While it looks more and more like center Shane Wright of the Kingston Frontenacs will be the first overall pick, what lies lurking at the bottom of the first round? With the New York Rangers now eliminated, the Jets will pick at the 30th spot. Here are my thoughts on who the Jets could snag at 14.
Let me make a case for a high goaltender pick. Maybe.
Connor Hellebuyck is 29 years old. Many do not think Eric Comrie is an NHL starter and Mikhail Berdin, at 24 years of age, remains a bit of a mystery. Swede Arvid Holm also played 24 games for the Manitoba Moose last year. Do we look at taking a netminder in the first round? GM Kevin Cheveladayoff has never selected a netminder higher than round two (Comrie at 59). Hellebuyck was a fifth-rounder. Is this the year to grab the heir apparent?
A few netminders are projected to go in the middle of the second round, but few have made it to any top 32 lists for this year’s draft. Options could be Tyler Brennan of the Prince George Cougars who heads up the North American rankings from Central Scouting with Ivan Zhigalov, a Russian playing for the Sherbrooke Phoenix of the QMJHL, right behind him. Topias Leinonen played for SM Liiga in the Finnish league. Chase Coward has been steady in net for the Red Deer Rebels.
It is hard to argue with the Jets’ draft record since relocation. There have been some great picks, and though many complain about the aversion the team seems to have to give young players the green light, there are enough examples of the draft and development model to show that it works. Adam Lowry, Andrew Copp, Mason Appleton, and the aforementioned Hellebuyck come to mind. We should be able to find a diamond at spot 30. Here are some potential choices at forward:
Jack Hughes – Center
The other Jack Hughes. No relation. Six feet, 170 lbs. Sixteen points in 39 games for Northeastern in the NCAA this season. His father is the new GM of the Montreal Canadiens, Kent Hughes. “I can’t say he’s elite in any one area, but he’s just a very good hockey player in all aspects of the game” – Dan Marr, Director of NHL Central Scouting.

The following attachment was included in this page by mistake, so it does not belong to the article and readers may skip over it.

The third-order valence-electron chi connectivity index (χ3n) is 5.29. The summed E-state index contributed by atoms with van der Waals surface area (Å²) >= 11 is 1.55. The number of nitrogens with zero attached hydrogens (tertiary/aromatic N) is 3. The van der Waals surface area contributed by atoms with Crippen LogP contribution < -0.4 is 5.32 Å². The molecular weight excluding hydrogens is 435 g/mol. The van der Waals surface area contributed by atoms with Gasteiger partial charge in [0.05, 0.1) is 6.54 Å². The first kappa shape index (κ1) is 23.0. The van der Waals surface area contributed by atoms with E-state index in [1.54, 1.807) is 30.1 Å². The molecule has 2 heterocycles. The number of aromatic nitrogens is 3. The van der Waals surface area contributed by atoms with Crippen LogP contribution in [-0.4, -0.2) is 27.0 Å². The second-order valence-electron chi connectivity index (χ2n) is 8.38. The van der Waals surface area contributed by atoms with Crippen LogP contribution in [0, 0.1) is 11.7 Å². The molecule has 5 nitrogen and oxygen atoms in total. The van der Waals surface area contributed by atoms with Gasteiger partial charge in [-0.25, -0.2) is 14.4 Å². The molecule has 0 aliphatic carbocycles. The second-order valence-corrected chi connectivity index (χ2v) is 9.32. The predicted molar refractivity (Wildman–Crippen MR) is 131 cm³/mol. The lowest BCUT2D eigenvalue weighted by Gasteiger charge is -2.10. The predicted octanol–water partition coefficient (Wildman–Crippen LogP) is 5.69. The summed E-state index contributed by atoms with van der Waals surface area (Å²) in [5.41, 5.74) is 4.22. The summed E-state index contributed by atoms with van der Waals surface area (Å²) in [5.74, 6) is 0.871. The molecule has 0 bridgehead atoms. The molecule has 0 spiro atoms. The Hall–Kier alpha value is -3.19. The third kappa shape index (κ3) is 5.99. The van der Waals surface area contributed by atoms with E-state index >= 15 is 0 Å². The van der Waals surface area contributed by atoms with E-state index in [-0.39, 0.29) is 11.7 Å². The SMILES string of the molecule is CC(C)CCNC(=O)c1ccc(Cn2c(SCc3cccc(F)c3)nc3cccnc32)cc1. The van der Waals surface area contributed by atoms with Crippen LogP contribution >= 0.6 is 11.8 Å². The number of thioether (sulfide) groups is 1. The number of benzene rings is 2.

Adam Ingram – Forward
Ingram is a Winnipegger who came out of the U18 Thrashers program. He played for the Youngstown Phantoms of the USHL and put up some good numbers notching 26 goals and 29 assists in 54 games. He is still growing into his body at six foot two and 174 lbs. “The shot needs no introduction, as Ingram already has an NHL-caliber skill that will wreak havoc on goalies for the rest of his career. He has a quick release, great accuracy, and elite power”- Austin Broad, FC Hockey.
Reid Schaefer – Left Wing
This guy is a bruiser. Six foot three and 214 lbs, he is big, beefy, and still growing. The native of Spruce Grove, Alberta, played in the Western Canada League for Seattle and scored 58 points in 66 games. He also isn’t shy and added 88 penalty minutes. While Seattle didn’t win the WHL Championship, losing to Edmonton in six games, Schaefer added another 21 points in 25 playoff games. “He has the size and strength to be a power forward at the NHL level. His skill set at present is very raw, however, so he’ll be a long-term project for whichever team drafts him“– Matthew Somma, Smaht Scouting.
Noah Ostlund – Center
He may be only five-eleven and 163 lbs, but this forward from Nykvarn, Sweden tallied 42 points in 32 games for Djurgardens in the J20 Nationel league this year. This playmaker can skate and see teammates in traffic. “While other players display their hockey sense in their ability to manipulate the opposition in their playmaking and scoring instinct, Östlund’s intelligence for the game is more subtle” – David St-Louis, Elite Prospects.
I am looking forward to July 7!